African Anthropologies. Mwenda Ntarangwi, David Mills and Mustafa Babiker. Dakar, CODESRIA, 2006, 176 p., ISBN 2-86978-168-7Number of visits: 1500
This landmark volume on the history, application and teaching of anthropology in post-colonial Africa shows how the continent’s anthropologists are redefining the historical legacy of European and American disciplinary hegemony, and developing distinctively African contributions to anthropological theory and practice. While illustrating the diverse national traditions of anthropological practice that have developed in sub-Saharan Africa since decolonisation, the contributors exemplify the diversity of professional work carried out by the discipline’s practitioners, united by their use of anthropological perspectives to make a difference. Their commitment to this disciplinary identity demonstrates the place that exists for a critical anthropology that is reflective about both its potentials and limitations.
‘This book uses the “expansive moment” of African anthropology under late colonialism to re-explore the relationship between government and the discipline, pulling together three strands to the arguments: the historical identification of what specific anthropological endeavours actually did under colonial conditions; the complex relationship between anthropology and nationalism in Africa; and the exploration of what “practice” entails within national contexts in the present.’ - Jane Guyer, Johns Hopkins University.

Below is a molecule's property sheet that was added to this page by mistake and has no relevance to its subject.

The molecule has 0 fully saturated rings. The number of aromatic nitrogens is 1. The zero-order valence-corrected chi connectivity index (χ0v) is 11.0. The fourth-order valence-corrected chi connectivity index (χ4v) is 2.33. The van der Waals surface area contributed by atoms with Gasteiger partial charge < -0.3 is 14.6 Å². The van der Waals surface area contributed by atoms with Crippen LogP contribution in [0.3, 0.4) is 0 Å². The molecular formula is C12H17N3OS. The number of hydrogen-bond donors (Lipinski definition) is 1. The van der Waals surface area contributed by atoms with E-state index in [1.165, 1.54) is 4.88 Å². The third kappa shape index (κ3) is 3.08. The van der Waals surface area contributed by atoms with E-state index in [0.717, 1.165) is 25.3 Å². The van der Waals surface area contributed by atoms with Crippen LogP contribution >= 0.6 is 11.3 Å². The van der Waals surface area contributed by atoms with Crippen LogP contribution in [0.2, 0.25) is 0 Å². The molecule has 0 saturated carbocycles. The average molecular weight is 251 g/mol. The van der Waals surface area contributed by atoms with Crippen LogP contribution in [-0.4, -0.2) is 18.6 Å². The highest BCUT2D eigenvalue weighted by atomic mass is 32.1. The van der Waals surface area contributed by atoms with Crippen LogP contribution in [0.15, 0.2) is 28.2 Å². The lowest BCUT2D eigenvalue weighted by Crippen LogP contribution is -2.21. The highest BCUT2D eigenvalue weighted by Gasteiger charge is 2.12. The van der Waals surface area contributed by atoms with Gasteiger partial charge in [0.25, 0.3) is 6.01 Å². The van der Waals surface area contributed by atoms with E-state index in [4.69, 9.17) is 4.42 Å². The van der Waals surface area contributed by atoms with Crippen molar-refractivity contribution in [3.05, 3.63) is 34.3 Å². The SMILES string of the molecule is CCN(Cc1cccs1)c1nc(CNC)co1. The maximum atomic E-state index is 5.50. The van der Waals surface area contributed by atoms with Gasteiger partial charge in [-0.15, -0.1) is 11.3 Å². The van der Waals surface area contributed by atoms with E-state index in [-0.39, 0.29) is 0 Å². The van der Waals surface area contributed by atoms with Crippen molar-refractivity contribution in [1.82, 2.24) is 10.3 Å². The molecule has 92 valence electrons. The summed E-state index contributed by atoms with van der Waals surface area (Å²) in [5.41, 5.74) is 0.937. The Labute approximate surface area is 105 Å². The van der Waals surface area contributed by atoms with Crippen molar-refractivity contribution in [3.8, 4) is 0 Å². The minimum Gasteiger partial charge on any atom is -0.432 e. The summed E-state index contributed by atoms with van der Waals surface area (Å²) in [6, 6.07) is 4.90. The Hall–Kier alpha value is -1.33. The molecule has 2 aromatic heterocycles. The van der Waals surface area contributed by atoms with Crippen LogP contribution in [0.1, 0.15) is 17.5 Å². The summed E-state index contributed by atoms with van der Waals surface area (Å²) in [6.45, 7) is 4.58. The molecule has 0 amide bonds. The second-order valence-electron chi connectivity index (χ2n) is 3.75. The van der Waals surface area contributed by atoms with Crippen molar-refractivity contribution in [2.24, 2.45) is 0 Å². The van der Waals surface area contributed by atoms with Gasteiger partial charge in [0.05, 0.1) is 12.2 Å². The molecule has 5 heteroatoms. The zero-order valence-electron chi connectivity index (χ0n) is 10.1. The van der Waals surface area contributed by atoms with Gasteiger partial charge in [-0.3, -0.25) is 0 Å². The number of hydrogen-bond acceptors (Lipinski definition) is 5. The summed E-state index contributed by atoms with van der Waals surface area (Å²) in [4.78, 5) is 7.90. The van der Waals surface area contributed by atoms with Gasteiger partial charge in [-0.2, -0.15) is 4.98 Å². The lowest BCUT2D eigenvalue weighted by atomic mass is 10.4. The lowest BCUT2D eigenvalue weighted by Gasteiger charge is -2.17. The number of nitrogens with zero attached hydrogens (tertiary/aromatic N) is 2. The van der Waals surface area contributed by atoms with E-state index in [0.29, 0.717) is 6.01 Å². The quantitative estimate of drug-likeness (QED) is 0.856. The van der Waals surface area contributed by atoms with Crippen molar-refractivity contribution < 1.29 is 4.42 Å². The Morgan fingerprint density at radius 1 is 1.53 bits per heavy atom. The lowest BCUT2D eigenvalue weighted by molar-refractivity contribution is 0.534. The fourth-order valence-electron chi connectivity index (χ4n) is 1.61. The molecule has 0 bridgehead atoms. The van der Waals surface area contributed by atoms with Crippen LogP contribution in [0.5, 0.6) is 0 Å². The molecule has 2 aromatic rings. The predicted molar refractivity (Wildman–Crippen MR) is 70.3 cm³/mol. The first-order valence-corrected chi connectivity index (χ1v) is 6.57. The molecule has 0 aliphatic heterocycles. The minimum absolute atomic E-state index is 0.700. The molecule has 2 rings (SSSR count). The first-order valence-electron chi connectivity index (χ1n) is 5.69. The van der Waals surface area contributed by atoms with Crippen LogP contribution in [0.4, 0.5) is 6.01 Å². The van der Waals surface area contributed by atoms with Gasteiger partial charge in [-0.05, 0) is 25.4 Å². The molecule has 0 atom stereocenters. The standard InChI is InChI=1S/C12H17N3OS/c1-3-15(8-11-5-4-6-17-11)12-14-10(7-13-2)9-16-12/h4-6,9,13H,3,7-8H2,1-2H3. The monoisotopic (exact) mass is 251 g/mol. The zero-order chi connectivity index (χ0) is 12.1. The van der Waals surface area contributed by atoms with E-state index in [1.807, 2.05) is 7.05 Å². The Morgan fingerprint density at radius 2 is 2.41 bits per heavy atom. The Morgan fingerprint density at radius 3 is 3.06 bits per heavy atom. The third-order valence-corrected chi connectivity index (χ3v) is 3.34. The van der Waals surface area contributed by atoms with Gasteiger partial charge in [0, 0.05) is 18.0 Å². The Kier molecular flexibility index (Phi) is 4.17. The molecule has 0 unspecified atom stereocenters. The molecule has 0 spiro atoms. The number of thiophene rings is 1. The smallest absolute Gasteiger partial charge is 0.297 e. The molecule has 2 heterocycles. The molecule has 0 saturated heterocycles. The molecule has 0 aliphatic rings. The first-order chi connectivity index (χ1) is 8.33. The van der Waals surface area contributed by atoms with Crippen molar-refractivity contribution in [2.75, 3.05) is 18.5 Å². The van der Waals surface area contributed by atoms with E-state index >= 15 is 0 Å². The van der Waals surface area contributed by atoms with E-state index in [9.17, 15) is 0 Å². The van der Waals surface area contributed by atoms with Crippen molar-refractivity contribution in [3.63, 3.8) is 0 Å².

‘This is a fresh and important new overview of the place of anthropological research and practice in Africa, past and present.’ - Wendy James, Oxford University
"This is a timely and extremely valuable contribution to the ongoing debate about the crisis of identity in anthropology, offering fresh and unique insights into the fundamental challenges facing African anthropology. The volume focuses on the theoretical, epistemological, and practical problems resulting from Africa’s encounter with Euro-colonialism and addresses the difficulties, limitations, achievements, and potential of African anthropology — the ’mother’ of Africa Studies — from the perspective of ’insiders’." - Maxwell Owusu, University of Michigan
"Here is a book teachers of African anthropology have been hoping for - an intervention that lays to rest the notion of anthropology as colonial science. Released from the "Africanist" confines, anthropology assumes its rightful place in the reflexive and engaged production of knowledge on and for Africa." Harri Englund, University of Cambridge
Mwenda Ntarangwi teaches anthropology at Augustana College, Rock Island, Illinois, and is the author of Gender Identity and Performance (2003, Africa World Press).
Mustafa Babiker teaches anthropology at the University of Khartoum. His research and development consultancies address issues of social change within pastoral communities.
David Mills lectures at the University of Birmingham. He has just finished a book on the political history of British social anthropology.
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